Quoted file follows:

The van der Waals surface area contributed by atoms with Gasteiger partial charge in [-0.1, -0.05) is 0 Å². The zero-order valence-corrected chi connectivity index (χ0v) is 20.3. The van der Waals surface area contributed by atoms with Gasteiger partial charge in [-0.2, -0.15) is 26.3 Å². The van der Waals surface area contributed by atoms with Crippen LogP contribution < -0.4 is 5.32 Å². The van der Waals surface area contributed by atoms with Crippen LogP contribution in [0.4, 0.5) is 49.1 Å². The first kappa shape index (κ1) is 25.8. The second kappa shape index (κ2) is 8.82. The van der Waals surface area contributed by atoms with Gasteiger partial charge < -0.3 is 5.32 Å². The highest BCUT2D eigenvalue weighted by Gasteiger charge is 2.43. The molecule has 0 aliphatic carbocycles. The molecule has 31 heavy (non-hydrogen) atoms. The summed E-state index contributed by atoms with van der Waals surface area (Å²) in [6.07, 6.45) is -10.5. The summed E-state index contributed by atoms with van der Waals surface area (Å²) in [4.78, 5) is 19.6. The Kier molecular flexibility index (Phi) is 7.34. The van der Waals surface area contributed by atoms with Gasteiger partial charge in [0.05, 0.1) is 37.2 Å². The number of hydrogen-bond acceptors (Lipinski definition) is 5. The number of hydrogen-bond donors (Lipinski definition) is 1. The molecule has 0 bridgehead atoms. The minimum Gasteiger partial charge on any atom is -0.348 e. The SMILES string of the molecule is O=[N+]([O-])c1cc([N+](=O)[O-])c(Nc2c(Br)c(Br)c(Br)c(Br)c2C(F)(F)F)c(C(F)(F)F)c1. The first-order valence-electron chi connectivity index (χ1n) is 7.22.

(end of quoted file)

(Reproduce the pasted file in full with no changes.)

The van der Waals surface area contributed by atoms with Gasteiger partial charge in [-0.1, -0.05) is 0 Å². The zero-order valence-corrected chi connectivity index (χ0v) is 20.3. The van der Waals surface area contributed by atoms with Gasteiger partial charge in [-0.2, -0.15) is 26.3 Å². The van der Waals surface area contributed by atoms with Crippen LogP contribution < -0.4 is 5.32 Å². The van der Waals surface area contributed by atoms with Crippen LogP contribution in [0.4, 0.5) is 49.1 Å². The first kappa shape index (κ1) is 25.8. The second kappa shape index (κ2) is 8.82. The van der Waals surface area contributed by atoms with Gasteiger partial charge < -0.3 is 5.32 Å². The highest BCUT2D eigenvalue weighted by Gasteiger charge is 2.43. The molecule has 0 aliphatic carbocycles. The molecule has 31 heavy (non-hydrogen) atoms. The summed E-state index contributed by atoms with van der Waals surface area (Å²) in [6.07, 6.45) is -10.5. The summed E-state index contributed by atoms with van der Waals surface area (Å²) in [4.78, 5) is 19.6. The Kier molecular flexibility index (Phi) is 7.34. The van der Waals surface area contributed by atoms with Gasteiger partial charge in [0.05, 0.1) is 37.2 Å². The number of hydrogen-bond acceptors (Lipinski definition) is 5. The number of hydrogen-bond donors (Lipinski definition) is 1. The molecule has 0 bridgehead atoms. The minimum Gasteiger partial charge on any atom is -0.348 e. The SMILES string of the molecule is O=[N+]([O-])c1cc([N+](=O)[O-])c(Nc2c(Br)c(Br)c(Br)c(Br)c2C(F)(F)F)c(C(F)(F)F)c1. The first-order valence-electron chi connectivity index (χ1n) is 7.22.